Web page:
To send content items to your account,
please confirm that you agree to abide by our usage policies.
If this is the first time you use this feature, you will be asked to authorise Cambridge Core to connect with your account.
Find out more about sending content to .
To send content items to your Kindle, first ensure email@example.com
is added to your Approved Personal Document E-mail List under your Personal Document Settings
on the Manage Your Content and Devices page of your Amazon account. Then enter the ‘name’ part
of your Kindle email address below.
Find out more about sending to your Kindle.
Note you can select to send to either the @free.kindle.com or @kindle.com variations.
‘@free.kindle.com’ emails are free but can only be sent to your device when it is connected to wi-fi.
‘@kindle.com’ emails can be delivered even when you are not connected to wi-fi, but note that service fees apply.
Social cognition is frequently impaired following an acquired brain injury (ABI) but often overlooked in clinical assessments. There are few validated and appropriate measures of social cognitive abilities for ABI patients. The current study examined the validity of the Edinburgh Social Cognition Test (ESCoT, Baksh et al., 2018) in measuring social cognition following an ABI.
Forty-one patients with ABI were recruited from a rehabilitation service and completed measures of general ability, executive functions and social cognition (Faux Pas; FP, Reading the Mind in the Eyes; RME, Social Norms Questionnaire; SNQ and the ESCoT). Forty-one controls matched on age, sex and years of education also performed the RME, SNQ and ESCoT.
A diagnosis of ABI was significantly associated with poorer performance on all ESCoT measures and RME while adjusting for age, sex and years of education. In ABI patients, the ESCoT showed good internal consistency with its subcomponents and performance correlated with the other measures of social cognition demonstrating convergent validity. Better Trail Making Test performance predicted better ESCoT total, RME and SNQ scores. Higher TOPF IQ was associated with higher RME scores, while higher WAIS-IV working memory predicted better FP performance.
The ESCoT is a brief, valid and internally consistent assessment tool able to detect social cognition deficits in neurological patients. Given the prevalence of social cognition deficits in ABI and the marked impact these can have on an individual’s recovery, this assessment can be a helpful addition to a comprehensive neuropsychological assessment.
Current measures of social cognition have shown inconsistent findings regarding the effects of executive function (EF) abilities on social cognitive performance in older adults. The psychometric properties of the different social cognition tests may underlie the disproportional overlap with EF abilities. Our aim was to examine the relationship between social cognition and EF abilities using the Edinburgh Social Cognition Test (ESCoT; Baksh, R.A., Abrahams, S., Auyeung, B., & MacPherson, S.E. (2018). The Edinburgh Social Cognition Test (ESCoT): Examining the effects of age on a new measure of theory of mind and social norm understanding. PloS One, 13(4), e0195818.), a test assessing four different aspects of social cognition: cognitive theory of mind (ToM), affective ToM, interpersonal understanding of social norms, and intrapersonal understanding of social norms.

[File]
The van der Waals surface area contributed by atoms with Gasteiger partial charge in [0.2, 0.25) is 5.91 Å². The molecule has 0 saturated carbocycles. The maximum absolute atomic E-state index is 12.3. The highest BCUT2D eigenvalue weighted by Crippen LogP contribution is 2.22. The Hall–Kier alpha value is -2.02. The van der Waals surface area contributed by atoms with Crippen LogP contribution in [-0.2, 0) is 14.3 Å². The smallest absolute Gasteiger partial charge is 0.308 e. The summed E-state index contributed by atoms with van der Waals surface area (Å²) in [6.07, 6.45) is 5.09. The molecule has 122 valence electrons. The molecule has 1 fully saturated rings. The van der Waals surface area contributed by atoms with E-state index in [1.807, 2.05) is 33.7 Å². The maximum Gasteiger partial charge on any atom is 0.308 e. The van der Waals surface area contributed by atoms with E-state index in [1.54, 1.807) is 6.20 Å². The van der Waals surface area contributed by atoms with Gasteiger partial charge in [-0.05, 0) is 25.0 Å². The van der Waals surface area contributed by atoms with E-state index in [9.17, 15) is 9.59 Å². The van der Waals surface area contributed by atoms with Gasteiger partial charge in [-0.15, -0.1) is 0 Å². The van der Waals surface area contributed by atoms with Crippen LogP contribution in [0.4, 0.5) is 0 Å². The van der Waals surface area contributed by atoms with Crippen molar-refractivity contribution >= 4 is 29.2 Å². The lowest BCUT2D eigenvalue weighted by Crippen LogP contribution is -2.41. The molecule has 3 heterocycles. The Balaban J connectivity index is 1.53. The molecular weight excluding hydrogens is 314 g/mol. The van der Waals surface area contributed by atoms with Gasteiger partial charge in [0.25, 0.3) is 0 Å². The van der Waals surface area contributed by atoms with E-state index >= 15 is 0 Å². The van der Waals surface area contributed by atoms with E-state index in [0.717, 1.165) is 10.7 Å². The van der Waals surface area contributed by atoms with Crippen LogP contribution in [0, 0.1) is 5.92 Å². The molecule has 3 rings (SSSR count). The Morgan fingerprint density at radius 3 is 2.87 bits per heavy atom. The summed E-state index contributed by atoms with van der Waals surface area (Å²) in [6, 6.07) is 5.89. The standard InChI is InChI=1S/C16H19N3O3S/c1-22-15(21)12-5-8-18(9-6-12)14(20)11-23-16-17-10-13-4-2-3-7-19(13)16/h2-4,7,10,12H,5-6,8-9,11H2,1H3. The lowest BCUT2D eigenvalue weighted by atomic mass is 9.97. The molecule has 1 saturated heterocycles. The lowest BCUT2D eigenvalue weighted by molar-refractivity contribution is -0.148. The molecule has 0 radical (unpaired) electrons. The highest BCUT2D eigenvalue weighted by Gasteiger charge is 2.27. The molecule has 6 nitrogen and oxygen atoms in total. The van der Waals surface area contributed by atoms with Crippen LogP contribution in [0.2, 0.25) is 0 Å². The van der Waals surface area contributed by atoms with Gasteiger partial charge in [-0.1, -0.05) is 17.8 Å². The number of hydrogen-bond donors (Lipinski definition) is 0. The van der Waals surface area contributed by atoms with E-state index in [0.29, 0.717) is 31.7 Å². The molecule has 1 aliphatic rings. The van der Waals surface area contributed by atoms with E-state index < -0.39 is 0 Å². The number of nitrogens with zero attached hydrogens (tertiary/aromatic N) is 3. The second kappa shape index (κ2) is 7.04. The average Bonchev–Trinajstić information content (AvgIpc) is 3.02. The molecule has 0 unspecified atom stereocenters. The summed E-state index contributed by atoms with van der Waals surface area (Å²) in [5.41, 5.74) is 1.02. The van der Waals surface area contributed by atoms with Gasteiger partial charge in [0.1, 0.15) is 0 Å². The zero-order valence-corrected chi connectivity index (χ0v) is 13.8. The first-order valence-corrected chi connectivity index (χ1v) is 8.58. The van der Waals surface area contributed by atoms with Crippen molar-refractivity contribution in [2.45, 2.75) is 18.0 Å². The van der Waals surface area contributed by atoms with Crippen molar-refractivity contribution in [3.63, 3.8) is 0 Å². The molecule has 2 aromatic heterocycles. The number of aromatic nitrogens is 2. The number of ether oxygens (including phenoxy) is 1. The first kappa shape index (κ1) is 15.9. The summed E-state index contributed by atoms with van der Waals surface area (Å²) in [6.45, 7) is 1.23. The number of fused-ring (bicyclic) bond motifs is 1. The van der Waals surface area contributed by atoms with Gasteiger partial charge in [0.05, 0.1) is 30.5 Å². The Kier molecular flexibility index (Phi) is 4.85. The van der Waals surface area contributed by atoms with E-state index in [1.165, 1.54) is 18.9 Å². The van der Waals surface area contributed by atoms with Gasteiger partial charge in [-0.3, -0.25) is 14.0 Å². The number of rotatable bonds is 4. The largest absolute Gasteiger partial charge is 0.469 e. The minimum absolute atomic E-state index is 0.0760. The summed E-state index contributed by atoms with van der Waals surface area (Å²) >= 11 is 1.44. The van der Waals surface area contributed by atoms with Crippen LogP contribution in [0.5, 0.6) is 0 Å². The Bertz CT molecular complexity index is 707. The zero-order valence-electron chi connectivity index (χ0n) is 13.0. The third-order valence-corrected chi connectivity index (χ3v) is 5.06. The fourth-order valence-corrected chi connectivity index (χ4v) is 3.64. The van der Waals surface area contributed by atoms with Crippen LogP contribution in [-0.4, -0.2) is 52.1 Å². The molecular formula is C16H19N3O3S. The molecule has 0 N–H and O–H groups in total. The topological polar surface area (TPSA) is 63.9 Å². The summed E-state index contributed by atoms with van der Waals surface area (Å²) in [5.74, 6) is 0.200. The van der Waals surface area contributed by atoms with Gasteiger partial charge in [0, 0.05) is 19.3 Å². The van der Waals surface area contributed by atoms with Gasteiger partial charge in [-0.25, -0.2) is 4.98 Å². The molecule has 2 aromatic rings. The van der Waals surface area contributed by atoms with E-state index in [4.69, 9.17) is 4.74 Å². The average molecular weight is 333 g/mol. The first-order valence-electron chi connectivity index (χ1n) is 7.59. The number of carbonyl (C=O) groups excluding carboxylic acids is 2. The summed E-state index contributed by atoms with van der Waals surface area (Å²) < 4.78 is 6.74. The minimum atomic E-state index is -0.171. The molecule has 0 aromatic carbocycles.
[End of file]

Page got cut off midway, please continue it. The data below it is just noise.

We administered the ESCoT, EF measures of inhibition, set shifting, updating, and a measure of processing speed to 30 younger and 31 older adults. We also administered the Visual Perspective Taking task (VPT) as a ToM test thought to be reliant on EF abilities.
Better performance on cognitive ToM was significantly associated with younger age and slower processing speed. Better performance on affective ToM and ESCoT total score was associated with being younger and female. Better performance on interpersonal understanding of social norms was associated with being younger. EF abilities did not predict performance on any subtest of the ESCoT. In contrast, on the VPT, the relationship between age group and performance was fully or partially mediated by processing speed and updating.
These findings show that the ESCoT is a valuable measure of different aspects of social cognition and, unlike many established tests of social cognition, performance is not predicted by EF abilities.
Email your librarian or administrator to recommend adding this to your organisation's collection.